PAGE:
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Focus turns to August in Turkey: PP and PE players sidelined amid blurry outlook

by Merve Madakbaşı - mmadakbasi@chemorbis.com
  • 17/07/2020 (04:42)
Polyolefin players witnessed a bull market for the second straight month in July as improved activity and rising upstream exerted an upward pressure on prices. The firming trend in other markets including Asia and Europe coupled with reduced supply contributed to the new series of gains on transactions although sizes of increases varied depending on product.

Middle Eastern offers soared 20-24% since May

The re-opening of global economies in stages buoyed polymer consumption starting from late spring and prompted Middle Eastern suppliers to divert their cargos to different regions. This led to intense supply woes in Turkey particularly for LDPE and HDPE pipe 100. A lack of quotas from US, Korean and European suppliers boosted sentiment further for almost all products.

According to ChemOrbis Origin Based Indexes, Middle Eastern origins recorded cumulative increases of around 24% for PP raffia and 21% for fibre in total from early May when prices bottomed out. PE prices posted cumulative increases of 20-22% in the same timeframe, suggested the weekly average data.

PE fared visibly better than PP in July

In the recent couple of weeks, an increasing number of Turkish players reported waning demand across polyolefin markets. This was interpreted as a result of intense restocking activity back in late June and early July.

Apparently, PP hikes were capped by slower demand. A converter marked, “We are covered for August now. The high ends of price ranges met with resistance which kept cost-driven increases in check for dutiable origins. Similarly, European PP sellers were unable to reflect the entire propylene increase to their deals amid higher €/USD parity.”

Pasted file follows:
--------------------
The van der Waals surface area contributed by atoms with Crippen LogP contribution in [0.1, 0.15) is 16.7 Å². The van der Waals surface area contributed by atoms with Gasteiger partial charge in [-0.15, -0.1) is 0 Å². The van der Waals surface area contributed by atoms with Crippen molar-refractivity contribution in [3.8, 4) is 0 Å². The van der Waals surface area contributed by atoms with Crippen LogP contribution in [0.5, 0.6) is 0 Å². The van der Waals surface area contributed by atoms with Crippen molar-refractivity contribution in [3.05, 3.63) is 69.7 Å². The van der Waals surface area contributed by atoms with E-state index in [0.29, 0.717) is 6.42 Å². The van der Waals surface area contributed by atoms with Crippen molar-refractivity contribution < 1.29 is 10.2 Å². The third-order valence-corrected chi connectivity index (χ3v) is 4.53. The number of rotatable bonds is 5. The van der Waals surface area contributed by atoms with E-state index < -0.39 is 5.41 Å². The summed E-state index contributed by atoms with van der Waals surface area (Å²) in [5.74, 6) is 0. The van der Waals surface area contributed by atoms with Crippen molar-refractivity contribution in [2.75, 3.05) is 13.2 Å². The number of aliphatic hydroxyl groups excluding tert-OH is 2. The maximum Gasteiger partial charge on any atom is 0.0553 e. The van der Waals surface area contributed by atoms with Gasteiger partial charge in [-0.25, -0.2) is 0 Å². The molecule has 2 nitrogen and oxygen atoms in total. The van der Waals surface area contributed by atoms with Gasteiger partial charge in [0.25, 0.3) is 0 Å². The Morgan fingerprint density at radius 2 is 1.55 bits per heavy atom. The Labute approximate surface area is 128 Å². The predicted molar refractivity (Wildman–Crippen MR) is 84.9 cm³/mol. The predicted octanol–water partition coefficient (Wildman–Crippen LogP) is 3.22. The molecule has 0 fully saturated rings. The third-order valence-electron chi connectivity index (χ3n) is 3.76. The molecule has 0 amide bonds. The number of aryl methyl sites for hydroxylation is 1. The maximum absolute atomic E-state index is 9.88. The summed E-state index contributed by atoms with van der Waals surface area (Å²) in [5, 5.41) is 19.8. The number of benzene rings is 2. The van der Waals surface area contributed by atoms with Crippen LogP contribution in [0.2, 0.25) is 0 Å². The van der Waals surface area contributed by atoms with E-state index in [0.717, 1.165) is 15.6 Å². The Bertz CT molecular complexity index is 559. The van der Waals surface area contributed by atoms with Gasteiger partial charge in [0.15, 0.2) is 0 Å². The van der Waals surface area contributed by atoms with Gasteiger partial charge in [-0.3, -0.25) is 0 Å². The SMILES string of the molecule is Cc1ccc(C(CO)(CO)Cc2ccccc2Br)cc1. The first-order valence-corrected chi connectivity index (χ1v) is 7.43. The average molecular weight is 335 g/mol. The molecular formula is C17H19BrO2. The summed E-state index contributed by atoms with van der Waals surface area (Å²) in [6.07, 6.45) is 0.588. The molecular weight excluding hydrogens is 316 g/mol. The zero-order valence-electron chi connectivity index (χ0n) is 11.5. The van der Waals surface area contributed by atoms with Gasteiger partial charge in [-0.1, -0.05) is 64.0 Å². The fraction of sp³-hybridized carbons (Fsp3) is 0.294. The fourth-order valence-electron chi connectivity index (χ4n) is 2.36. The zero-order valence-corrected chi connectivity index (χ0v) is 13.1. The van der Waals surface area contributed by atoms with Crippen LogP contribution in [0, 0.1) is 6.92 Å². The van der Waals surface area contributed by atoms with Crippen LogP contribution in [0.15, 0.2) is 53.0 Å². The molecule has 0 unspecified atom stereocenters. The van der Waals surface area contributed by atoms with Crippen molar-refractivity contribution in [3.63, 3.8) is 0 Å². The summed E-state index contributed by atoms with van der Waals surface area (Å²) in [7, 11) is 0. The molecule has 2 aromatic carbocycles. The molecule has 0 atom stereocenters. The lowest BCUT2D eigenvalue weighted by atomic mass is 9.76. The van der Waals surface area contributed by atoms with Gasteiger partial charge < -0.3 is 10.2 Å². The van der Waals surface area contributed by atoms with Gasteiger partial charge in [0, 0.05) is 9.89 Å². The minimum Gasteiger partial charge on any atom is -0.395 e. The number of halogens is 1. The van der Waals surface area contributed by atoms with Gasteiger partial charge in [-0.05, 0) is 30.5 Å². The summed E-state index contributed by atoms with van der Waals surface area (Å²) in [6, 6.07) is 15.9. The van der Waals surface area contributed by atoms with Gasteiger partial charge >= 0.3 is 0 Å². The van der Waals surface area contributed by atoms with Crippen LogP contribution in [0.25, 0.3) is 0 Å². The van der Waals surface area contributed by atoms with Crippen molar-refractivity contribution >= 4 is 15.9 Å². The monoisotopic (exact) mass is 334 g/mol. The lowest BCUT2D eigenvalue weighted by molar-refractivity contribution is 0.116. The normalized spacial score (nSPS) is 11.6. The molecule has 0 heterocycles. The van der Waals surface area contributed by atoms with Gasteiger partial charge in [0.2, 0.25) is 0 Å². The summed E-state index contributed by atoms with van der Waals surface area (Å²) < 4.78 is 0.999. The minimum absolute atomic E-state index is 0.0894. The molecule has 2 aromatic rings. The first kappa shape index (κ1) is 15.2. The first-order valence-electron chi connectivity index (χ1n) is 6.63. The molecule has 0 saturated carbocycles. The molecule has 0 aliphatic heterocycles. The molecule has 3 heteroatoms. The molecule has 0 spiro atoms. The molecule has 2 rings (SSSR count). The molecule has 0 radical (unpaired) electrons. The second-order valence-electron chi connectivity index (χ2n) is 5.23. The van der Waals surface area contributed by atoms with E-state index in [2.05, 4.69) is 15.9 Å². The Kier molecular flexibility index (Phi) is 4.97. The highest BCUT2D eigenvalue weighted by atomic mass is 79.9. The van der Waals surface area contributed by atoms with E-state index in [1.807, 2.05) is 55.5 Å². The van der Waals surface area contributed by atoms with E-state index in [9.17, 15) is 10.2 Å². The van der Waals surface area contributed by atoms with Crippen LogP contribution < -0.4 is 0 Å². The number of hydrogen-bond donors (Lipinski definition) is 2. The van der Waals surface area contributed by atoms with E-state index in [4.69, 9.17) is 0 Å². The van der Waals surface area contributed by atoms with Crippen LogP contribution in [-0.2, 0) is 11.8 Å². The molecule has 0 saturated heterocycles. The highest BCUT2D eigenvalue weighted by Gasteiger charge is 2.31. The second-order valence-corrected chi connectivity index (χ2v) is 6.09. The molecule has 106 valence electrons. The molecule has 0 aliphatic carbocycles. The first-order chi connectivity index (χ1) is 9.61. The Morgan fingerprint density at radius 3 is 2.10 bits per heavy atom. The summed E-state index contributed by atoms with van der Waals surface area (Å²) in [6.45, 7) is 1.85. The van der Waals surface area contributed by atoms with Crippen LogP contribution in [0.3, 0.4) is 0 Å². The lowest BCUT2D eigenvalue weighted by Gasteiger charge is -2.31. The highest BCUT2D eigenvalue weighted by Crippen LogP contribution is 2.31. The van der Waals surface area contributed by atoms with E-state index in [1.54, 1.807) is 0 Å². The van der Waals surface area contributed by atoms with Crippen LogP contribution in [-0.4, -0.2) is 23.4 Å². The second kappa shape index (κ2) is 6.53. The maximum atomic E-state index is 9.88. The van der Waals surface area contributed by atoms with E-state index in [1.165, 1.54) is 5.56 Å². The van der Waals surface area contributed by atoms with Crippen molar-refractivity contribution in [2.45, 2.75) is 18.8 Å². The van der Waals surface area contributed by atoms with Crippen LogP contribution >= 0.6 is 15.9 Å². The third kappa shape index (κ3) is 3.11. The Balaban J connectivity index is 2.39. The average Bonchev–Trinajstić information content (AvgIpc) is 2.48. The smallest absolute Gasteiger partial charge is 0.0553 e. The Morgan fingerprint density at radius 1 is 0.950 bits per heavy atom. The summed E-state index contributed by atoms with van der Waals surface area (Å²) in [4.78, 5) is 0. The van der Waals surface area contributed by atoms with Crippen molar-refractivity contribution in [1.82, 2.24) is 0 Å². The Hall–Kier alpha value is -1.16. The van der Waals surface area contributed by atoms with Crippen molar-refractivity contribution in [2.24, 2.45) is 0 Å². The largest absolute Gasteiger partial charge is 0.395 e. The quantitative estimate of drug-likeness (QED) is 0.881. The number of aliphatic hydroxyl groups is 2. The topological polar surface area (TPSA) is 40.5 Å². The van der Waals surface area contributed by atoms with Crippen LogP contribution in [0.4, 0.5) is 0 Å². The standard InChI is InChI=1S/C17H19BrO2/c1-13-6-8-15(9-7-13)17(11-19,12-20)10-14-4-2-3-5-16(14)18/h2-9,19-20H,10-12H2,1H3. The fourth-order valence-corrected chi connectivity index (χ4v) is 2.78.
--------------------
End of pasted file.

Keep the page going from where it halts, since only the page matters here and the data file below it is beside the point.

“Most manufacturers replenished their stocks during the price rally. Some of them were engaged in bulky volumes based on the relative recovery in industries and tight supply for certain products given healthy demand from China ,” a global trader reported to ChemOrbis.



As can be seen from the ChemOrbis Graph above, the premium of Turkey’s import PPH market over China narrowed from as high as $96/ton in late June to $65/ton in mid-July. However, Turkey’s PE market is carrying a premium of $45-55/ton over China as per this week’s average data.

The PE market received extra support from short HDPE pipe 100 availability from Middle Eastern and Asian sellers, which also boosted HDPE film. Plus, inadequate stocks at Turkish Petkim, Saudi and European suppliers pushed LDPE up.



ChemOrbis data revealed that PP raffia and fibre prices have gained around 2.5% ($25/ton) when compared to the end of June. Looking at the total PE gains in H1 July, however, LDPE was up by $47/ton (4.7%), while LLDPE rose $34/ton (3.7%). HDPE film soared 5.7% or $52/ton on a weekly average.

Among PE products, LLDPE posted the smallest gains since the arriving materials loosened supply and activity was slower compared to others.

What lies ahead for August and September?

Players started to voice their early August expectations with a few of them predicting to see a stable to slightly firmer trend.

“The prevailing price levels in China are supported by active demand, supply limitations and high costs. This may lead to additional hike attempts for PE albeit in small sizes next month if oil futures hold at $40/bbl,” traders said. For PP, suppliers confirm slower demand and players see rollovers more likely to pass on deals.

Players need to monitor not only the upstream chain but also the impact of the approaching Eid Holiday in Muslim countries and summer vacations in Europe in the coming days.

In the meantime, September draws a foggy picture due to uncertainties related to the second wave of COVID-19 cases and its impact on consumption as well as economies. Turkish buyers believe that the PP and PE markets may shift direction after August in case demand does not pick up and China’s import markets level off at some point.

“Although it is early to talk about autumn, September may be a critical month for polyolefins. The upside may lose steam in August and prices turn soft afterwards particularly if supply finds a relief across the board,” participants opined.
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